Saturday, January 1, 2011


(Judy Grahn, January 1988, Oakland CA, photo by Robert Giard)
Every Saturday evening I post a Judy Grahn poem. Much of her best work is already up here (check Labels to the right for her name) but there is still a wealth more to share. If she'd been a straight white man, they'd have declared her poet laureate a long time ago -- but then she wouldn't be writing the stunning language that she does.

My name is Judith, meaning
She Who Is Praised
I do not want to be called praised
I want to be called The Power of Love.

if love means protect then whenever I do not
defend you
I cannot call my name Love.
if love means rebirth then when I see us
dead on our feet
I cannot call my name Love.
if love mean provide & I cannot
provide for you
why would you call my name Love?

do not mistake my breasts
for mounds of potatoes
or my belly for a great roast duck.
do not take my lips for a streak of luck
nor my neck for an appletree,
do not believe my eyes are a swarm of bees;
do not get Love mixed up with me.

Don't misunderstand my hands
for a church with a steeple,
open the fingers & out come the people;
not take my feet to be acres of solid brown earth,
or anything else of infinite worth
to you, my brawny turtledove;
do not get me mixed up with Love.

not until we have ground to call our own
to stand on
& weapons of our own in hand
& some kind of friends around us
will anyone ever call our name Love,
& then when we do we will all call ourselves
grand, muscley names:
the Protection of Love,
the Provision of Love & the
Power of Love.
until then, my sweethearts,
let us speak simply of
romance, which is so much
easier and so much less
than any of us deserve.

© Judy Grahn, from The Work Of A Common Woman



My "dream outside the box" wishes for 2011:

(1) Elena Kagan and Sonia Sotomayor publicly announce they have become lovers. In reaction, Clarence Thomas has a stroke and Anthony Scalia resigns in contagion panic. Suddenly there are five women on the Supreme Court, three of them sistahs of color.
(2) Nancy Pelosi announces she is running for the Presidency in 2012. The heads of liberal boys explode all around the country as they try to claim she isn't as progressive as Obama.
(3) A move is under way to replace the word "God" with "Kenny Loggins" in the motto imprinted on currency.
(4) Health care for all members of Congress is repealed and they have to find insurers who will cover them as they are.
(5) There is a freak convergence of tornados at the state funeral of Dick Cheney, taking out so many neocons that the next day the 700 Club admits global warming might be an issue to worry about.
(6) Ellen Degeneres starts eating again and calls herself a lesbian.
(7) New influxes of lesbians in the armed forces form secret vigilante groups who (a) castrate male soldiers who rape women and (b) leak the codes and whereabouts of all Blackwater-esque "private pay" forces to the Taliban. The wars are hastily ended.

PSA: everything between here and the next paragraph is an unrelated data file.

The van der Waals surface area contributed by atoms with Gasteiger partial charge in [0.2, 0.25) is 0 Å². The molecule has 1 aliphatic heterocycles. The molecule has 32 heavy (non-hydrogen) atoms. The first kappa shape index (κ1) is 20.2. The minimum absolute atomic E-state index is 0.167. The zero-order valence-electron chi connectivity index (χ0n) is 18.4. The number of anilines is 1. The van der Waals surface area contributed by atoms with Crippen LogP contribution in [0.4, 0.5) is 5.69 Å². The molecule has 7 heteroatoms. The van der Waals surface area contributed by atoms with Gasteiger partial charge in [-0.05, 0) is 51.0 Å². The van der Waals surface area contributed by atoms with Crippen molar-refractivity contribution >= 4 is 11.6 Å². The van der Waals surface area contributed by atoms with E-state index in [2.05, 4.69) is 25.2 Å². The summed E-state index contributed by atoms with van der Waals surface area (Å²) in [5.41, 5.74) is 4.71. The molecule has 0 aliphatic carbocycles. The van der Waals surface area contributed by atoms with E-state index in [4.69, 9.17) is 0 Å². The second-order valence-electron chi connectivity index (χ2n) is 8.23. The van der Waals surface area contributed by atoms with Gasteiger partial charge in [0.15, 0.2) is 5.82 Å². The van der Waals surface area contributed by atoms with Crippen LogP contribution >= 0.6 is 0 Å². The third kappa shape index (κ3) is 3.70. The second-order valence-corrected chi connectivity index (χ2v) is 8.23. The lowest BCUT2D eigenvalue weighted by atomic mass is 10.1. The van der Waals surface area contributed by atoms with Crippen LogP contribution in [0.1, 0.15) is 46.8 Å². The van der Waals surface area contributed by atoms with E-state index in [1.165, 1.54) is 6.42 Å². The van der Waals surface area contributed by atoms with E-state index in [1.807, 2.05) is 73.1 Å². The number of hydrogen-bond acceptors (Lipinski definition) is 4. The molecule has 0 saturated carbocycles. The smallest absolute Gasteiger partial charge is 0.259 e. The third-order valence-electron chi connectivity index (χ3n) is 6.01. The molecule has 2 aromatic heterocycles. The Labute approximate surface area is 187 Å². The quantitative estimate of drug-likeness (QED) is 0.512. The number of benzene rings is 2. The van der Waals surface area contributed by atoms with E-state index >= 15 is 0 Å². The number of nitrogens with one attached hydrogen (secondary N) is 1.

(8) A coalition of progressive organizations begins demanding every candidate for public office answer one question: Do you believe in the supremacy of the white race? Refusal to answer is called a Yes. Speakers are shouted down until they answer the question. Teabagger support is badly eroded, and the remaining parties are classified as hate groups by the SPLC.
(9) Dennis Kucinich slips a bill labeling high fructose corn syrup a controlled hazardous substance into a defense spending bill and it passes, ending corn subsidies and wreaking havoc on agribusiness.
(10) More cowbell.



Here's the a special gleaning from the best of I Can Has Cheezburger -- the first LOLCats of 2011!


Thursday, December 30, 2010


(Heavy runaway star rushing away from a nearby stellar nursery at more than 400 000 kilometres per hour in 30 Doradus Nebula)

Every Thursday, I post a very large photograph of some corner of space captured by the Hubble Space Telescope and available online from the picture album at HubbleSite, followed by poetry after the jump.


by Toi Derricotte

My mother was not impressed with her beauty;
once a year she put it on like a costume,
plaited her black hair, slick as cornsilk, down past her hips,
in one rope-thick braid, turned it, carefully, hand over hand,
and fixed it at the nape of her neck, stiff and elegant as a crown,
with tortoise pins, like huge insects,
some belonging to her dead mother,
some to my living grandmother.
Sitting on the stool at the mirror,
she applied a peachy foundation that seemed to hold her down, to trap her,
as if we never would have noticed what flew among us unless it was weighted
and bound in its mask.
Vaseline shined her eyebrows,
mascara blackened her lashes until they swept down like feathers;
her eyes deepened until they shone from far away.

Now I remember her hands, her poor hands, which, even then were old from
whiter on the inside than they should have been,
and hard, the first joints of her fingers, little fattened pads,
the nails filed to sharp points like old-fashioned ink pens,
painted a jolly color.
Her hands stood next to her face and wanted to be put away, prayed
for the scrub bucket and brush to make them useful.
And, as I write, I forget the years I watched her
pull hairs like a witch from her chin, magnify
every blotch—as if acid were thrown from the inside.

But once a year my mother
rose in her white silk slip,
not the slave of the house, the woman,
took the ironed dress from the hanger—
allowing me to stand on the bed, so that
my face looked directly into her face,
and hold the garment away from her
as she pulled it down.


Tuesday, December 28, 2010


Here's the weekly best of what I've gleaned from I Can Has Cheezburger efforts. There are some really creative folks out there.